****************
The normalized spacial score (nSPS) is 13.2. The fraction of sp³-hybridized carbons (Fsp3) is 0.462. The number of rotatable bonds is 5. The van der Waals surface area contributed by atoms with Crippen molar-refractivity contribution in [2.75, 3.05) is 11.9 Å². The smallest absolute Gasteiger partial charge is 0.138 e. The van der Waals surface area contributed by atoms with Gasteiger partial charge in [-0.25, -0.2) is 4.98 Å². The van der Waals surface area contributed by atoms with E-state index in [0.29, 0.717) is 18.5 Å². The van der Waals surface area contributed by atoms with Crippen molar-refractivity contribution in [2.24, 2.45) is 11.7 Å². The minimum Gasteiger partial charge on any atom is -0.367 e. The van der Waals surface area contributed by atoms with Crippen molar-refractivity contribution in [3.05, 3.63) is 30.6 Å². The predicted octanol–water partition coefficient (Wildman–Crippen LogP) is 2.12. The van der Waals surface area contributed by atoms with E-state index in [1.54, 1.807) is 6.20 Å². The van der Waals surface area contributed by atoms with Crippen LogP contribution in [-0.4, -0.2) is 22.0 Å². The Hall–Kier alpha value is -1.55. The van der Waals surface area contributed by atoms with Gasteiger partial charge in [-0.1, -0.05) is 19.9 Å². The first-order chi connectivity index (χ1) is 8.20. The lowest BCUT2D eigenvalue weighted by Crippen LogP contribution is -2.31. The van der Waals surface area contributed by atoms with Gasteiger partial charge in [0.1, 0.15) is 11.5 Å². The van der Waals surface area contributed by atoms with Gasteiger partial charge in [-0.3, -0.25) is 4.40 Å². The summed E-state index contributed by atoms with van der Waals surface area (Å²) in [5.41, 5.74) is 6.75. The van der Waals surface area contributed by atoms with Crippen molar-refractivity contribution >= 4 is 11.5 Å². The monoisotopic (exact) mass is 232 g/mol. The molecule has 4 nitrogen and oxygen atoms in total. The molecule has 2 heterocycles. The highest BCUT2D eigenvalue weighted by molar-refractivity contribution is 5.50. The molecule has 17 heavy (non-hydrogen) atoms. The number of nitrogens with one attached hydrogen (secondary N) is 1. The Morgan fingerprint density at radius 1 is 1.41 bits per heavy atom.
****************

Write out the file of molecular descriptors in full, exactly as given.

The normalized spacial score (nSPS) is 13.2. The fraction of sp³-hybridized carbons (Fsp3) is 0.462. The number of rotatable bonds is 5. The van der Waals surface area contributed by atoms with Crippen molar-refractivity contribution in [2.75, 3.05) is 11.9 Å². The smallest absolute Gasteiger partial charge is 0.138 e. The van der Waals surface area contributed by atoms with Gasteiger partial charge in [-0.25, -0.2) is 4.98 Å². The van der Waals surface area contributed by atoms with E-state index in [0.29, 0.717) is 18.5 Å². The van der Waals surface area contributed by atoms with Crippen molar-refractivity contribution in [2.24, 2.45) is 11.7 Å². The minimum Gasteiger partial charge on any atom is -0.367 e. The van der Waals surface area contributed by atoms with Crippen molar-refractivity contribution in [3.05, 3.63) is 30.6 Å². The predicted octanol–water partition coefficient (Wildman–Crippen LogP) is 2.12. The van der Waals surface area contributed by atoms with E-state index in [1.54, 1.807) is 6.20 Å². The van der Waals surface area contributed by atoms with Crippen LogP contribution in [-0.4, -0.2) is 22.0 Å². The Hall–Kier alpha value is -1.55. The van der Waals surface area contributed by atoms with Gasteiger partial charge in [-0.1, -0.05) is 19.9 Å². The first-order chi connectivity index (χ1) is 8.20. The lowest BCUT2D eigenvalue weighted by Crippen LogP contribution is -2.31. The van der Waals surface area contributed by atoms with Gasteiger partial charge in [0.1, 0.15) is 11.5 Å². The van der Waals surface area contributed by atoms with Gasteiger partial charge in [-0.3, -0.25) is 4.40 Å². The summed E-state index contributed by atoms with van der Waals surface area (Å²) in [5.41, 5.74) is 6.75. The van der Waals surface area contributed by atoms with Crippen molar-refractivity contribution >= 4 is 11.5 Å². The monoisotopic (exact) mass is 232 g/mol. The molecule has 4 nitrogen and oxygen atoms in total. The molecule has 2 heterocycles. The highest BCUT2D eigenvalue weighted by molar-refractivity contribution is 5.50. The molecule has 17 heavy (non-hydrogen) atoms. The number of nitrogens with one attached hydrogen (secondary N) is 1. The Morgan fingerprint density at radius 1 is 1.41 bits per heavy atom.